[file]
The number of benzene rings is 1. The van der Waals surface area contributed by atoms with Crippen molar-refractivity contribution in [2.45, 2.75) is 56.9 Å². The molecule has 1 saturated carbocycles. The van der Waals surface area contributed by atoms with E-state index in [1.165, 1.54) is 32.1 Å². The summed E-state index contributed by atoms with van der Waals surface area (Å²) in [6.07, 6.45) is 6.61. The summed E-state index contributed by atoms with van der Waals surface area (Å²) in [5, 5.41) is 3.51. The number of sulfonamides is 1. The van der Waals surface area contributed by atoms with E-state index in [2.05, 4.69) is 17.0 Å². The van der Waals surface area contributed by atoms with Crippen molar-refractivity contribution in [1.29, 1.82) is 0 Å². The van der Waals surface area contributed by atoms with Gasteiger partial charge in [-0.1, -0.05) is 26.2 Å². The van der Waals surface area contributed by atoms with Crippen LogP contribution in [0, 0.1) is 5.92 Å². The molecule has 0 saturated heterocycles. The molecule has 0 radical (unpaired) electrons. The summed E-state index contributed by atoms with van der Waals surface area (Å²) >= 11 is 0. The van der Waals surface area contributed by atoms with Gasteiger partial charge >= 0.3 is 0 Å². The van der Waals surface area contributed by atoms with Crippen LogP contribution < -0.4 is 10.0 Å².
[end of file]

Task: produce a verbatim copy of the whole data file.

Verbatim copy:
The number of benzene rings is 1. The van der Waals surface area contributed by atoms with Crippen molar-refractivity contribution in [2.45, 2.75) is 56.9 Å². The molecule has 1 saturated carbocycles. The van der Waals surface area contributed by atoms with E-state index in [1.165, 1.54) is 32.1 Å². The summed E-state index contributed by atoms with van der Waals surface area (Å²) in [6.07, 6.45) is 6.61. The summed E-state index contributed by atoms with van der Waals surface area (Å²) in [5, 5.41) is 3.51. The number of sulfonamides is 1. The van der Waals surface area contributed by atoms with E-state index in [2.05, 4.69) is 17.0 Å². The van der Waals surface area contributed by atoms with Crippen molar-refractivity contribution in [1.29, 1.82) is 0 Å². The van der Waals surface area contributed by atoms with Gasteiger partial charge in [-0.1, -0.05) is 26.2 Å². The van der Waals surface area contributed by atoms with Crippen LogP contribution in [0, 0.1) is 5.92 Å². The molecule has 0 saturated heterocycles. The molecule has 0 radical (unpaired) electrons. The summed E-state index contributed by atoms with van der Waals surface area (Å²) >= 11 is 0. The van der Waals surface area contributed by atoms with Gasteiger partial charge >= 0.3 is 0 Å². The van der Waals surface area contributed by atoms with Crippen LogP contribution < -0.4 is 10.0 Å².